COP28: Key Announcements by the Japanese Government – Transition Asia’s View
As COP28 concludes, Transition Asia presents a summary of key announcements from the Japanese government for our stakeholders’ quick reference. Amidst the multitude of pledges at COP28, our optimism lies in the potential for expanded renewable energy (RE) capacity to inspire high-emitting industries to embrace a technology pathway centred on emission reduction rather than mere offsetting measures.
1. Japan will end new construction of domestic unabated coal power plants: Prime Minister Kishida announced that Japan will cease the construction of new unabated coal power plants within the country. While this declaration is groundbreaking, it is crucial to monitor the actualisation of this decision.
TA’s view: The use of the term ‘unabated’ has faced criticism for the potential of greenwashing, as it implies that power plants with small and incremental improvements emission reductions can be developed even though their use is incompatible with a 1.5°C pathway. Furthermore, it could suggest that countries are permitted to expand fossil fuel production without meaningful or material restriction. We interpret this as potentially laying the groundwork for the advancement of technologies like carbon capture and storage (CCS) and ammonia co-firing; we express the expectation that the government will adhere to the previously committed 1.5°C pathway.
2. Global Renewables and Energy Efficiency Pledge: Over 116 countries, including Japan, have committed to the Global Renewables and Energy Efficiency Pledge, aimed at tripling worldwide installations of RE generation capacity to at least 11,000 gigawatts and doubling the global average annual rate of energy efficiency improvements from around 2% to over 4% by 2030.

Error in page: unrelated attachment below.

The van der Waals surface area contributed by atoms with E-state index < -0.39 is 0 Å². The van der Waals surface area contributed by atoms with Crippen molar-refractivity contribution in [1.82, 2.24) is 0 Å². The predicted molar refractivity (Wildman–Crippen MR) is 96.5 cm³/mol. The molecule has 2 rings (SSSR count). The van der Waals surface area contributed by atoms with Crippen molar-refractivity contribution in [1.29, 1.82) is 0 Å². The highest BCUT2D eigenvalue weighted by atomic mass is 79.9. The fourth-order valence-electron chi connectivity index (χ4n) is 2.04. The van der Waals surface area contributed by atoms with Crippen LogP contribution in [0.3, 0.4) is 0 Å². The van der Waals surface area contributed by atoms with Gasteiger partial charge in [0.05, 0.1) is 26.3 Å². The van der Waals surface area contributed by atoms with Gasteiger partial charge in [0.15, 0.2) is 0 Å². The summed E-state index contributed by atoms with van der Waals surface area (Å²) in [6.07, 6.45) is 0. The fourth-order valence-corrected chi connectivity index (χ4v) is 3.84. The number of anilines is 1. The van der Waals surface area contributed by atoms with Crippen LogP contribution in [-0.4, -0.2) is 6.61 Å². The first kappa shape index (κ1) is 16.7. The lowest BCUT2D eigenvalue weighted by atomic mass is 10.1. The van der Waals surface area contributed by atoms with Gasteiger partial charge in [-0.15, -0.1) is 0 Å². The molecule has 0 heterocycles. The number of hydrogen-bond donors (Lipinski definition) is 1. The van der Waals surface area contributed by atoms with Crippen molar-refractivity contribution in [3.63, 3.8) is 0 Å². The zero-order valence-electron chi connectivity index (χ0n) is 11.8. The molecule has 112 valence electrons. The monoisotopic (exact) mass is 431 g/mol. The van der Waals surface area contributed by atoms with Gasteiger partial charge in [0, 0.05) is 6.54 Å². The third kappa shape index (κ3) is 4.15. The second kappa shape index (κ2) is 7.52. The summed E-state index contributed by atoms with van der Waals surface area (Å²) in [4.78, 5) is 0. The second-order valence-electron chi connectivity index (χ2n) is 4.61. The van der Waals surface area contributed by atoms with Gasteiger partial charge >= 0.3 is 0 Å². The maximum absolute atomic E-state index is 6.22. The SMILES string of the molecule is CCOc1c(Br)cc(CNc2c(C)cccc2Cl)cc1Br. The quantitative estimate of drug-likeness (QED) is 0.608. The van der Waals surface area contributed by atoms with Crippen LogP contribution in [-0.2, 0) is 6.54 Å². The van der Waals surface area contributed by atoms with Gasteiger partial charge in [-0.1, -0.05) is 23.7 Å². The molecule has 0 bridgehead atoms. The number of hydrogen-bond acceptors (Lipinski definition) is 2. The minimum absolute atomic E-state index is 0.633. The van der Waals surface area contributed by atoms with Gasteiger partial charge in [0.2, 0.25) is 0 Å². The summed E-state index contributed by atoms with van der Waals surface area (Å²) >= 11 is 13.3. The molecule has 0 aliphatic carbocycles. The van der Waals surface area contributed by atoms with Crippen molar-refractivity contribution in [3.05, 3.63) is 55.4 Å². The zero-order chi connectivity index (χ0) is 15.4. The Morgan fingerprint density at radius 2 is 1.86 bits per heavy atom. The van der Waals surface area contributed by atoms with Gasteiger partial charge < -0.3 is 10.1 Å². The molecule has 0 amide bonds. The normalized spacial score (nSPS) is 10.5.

However, in a subsequent media interview with the country’s public broadcaster, NHK, Japan’s Minister for Environment clarified that the RE capacity within Japan cannot be tripled due to land constraints for domestic expansion. In lieu of expanding its own RE installation capacity in line with the pledge, the Japanese government has stated this is a global goal and will contribute by providing technical support to developing countries.
TA’s View: While Japan’s commitment to providing technical support and expertise is commendable, it is equally crucial for the government to accelerate the implementation and supply of RE within its own borders to facilitate the decarbonization of high-emission industries. The success of the global commitment to triple RE generation capacity depends not only on technological advancements but also on the timely and effective implementation of these technologies at the national level.
3. Japan will be the first country to include the amount of ‘blue carbon’ as a reduction to greenhouse gas emissions: During COP28, Japanese Environment Minister Shintaro Ito disclosed plans to integrate ‘blue carbon’ into the calculation of Japan’s annual greenhouse gas (GHG) emissions for reporting to the United Nations, starting from the next fiscal year. ‘Blue carbon’ refers to the CO2 absorbed and stored by seaweed and seagrass. The Japanese government has already reported 2,300 tonnes of CO2 absorption by its mangroves to the UN in the last reporting cycle.
TA’s view: It is crucial to emphasise that incorporating ‘blue carbon’ into Japan’s GHG calculations is a method of offsetting emissions rather than a direct means of reducing them. While safeguarding healthy ecosystems and carbon sinks, including terrestrial forestation, is essential, it is important to recognise that these efforts serve as supplementary measures rather than emission reduction solutions. In fact, the absorption of CO2 by seaweed and seagrass is not currently admitted under the GHG Gas Inventory.
Our focus on curbing emissions at the source, particularly in high-emitting industries such as the steel sector, underscores the need for a transparent and honest discussion about emission reduction rather than relying solely on offset measures. The availability of proven technologies supports the feasibility of significant emission reduction, reinforcing the importance of prioritising reduction strategies over offsetting.